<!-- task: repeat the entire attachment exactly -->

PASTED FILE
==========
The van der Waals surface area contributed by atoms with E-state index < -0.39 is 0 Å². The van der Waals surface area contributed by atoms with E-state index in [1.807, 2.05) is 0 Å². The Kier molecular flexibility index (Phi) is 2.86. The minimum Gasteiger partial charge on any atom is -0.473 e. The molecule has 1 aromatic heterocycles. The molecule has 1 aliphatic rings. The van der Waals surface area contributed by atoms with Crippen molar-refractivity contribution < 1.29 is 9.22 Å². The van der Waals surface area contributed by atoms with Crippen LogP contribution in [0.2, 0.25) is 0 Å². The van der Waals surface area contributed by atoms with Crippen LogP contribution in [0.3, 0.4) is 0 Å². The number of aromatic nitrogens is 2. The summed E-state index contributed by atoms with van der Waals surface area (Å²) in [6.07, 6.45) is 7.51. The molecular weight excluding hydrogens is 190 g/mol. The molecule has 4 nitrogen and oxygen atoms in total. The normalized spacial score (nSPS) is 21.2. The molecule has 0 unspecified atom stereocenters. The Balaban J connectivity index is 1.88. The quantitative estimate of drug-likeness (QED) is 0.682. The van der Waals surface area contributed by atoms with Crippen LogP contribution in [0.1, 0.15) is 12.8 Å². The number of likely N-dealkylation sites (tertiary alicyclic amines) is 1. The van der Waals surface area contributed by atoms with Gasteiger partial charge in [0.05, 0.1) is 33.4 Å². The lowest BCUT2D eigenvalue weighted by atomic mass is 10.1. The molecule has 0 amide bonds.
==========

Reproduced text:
The van der Waals surface area contributed by atoms with E-state index < -0.39 is 0 Å². The van der Waals surface area contributed by atoms with E-state index in [1.807, 2.05) is 0 Å². The Kier molecular flexibility index (Phi) is 2.86. The minimum Gasteiger partial charge on any atom is -0.473 e. The molecule has 1 aromatic heterocycles. The molecule has 1 aliphatic rings. The van der Waals surface area contributed by atoms with Crippen molar-refractivity contribution < 1.29 is 9.22 Å². The van der Waals surface area contributed by atoms with Crippen LogP contribution in [0.2, 0.25) is 0 Å². The van der Waals surface area contributed by atoms with Crippen LogP contribution in [0.3, 0.4) is 0 Å². The number of aromatic nitrogens is 2. The summed E-state index contributed by atoms with van der Waals surface area (Å²) in [6.07, 6.45) is 7.51. The molecular weight excluding hydrogens is 190 g/mol. The molecule has 4 nitrogen and oxygen atoms in total. The normalized spacial score (nSPS) is 21.2. The molecule has 0 unspecified atom stereocenters. The Balaban J connectivity index is 1.88. The quantitative estimate of drug-likeness (QED) is 0.682. The van der Waals surface area contributed by atoms with Crippen LogP contribution in [0.1, 0.15) is 12.8 Å². The number of likely N-dealkylation sites (tertiary alicyclic amines) is 1. The van der Waals surface area contributed by atoms with Gasteiger partial charge in [0.05, 0.1) is 33.4 Å². The lowest BCUT2D eigenvalue weighted by atomic mass is 10.1. The molecule has 0 amide bonds.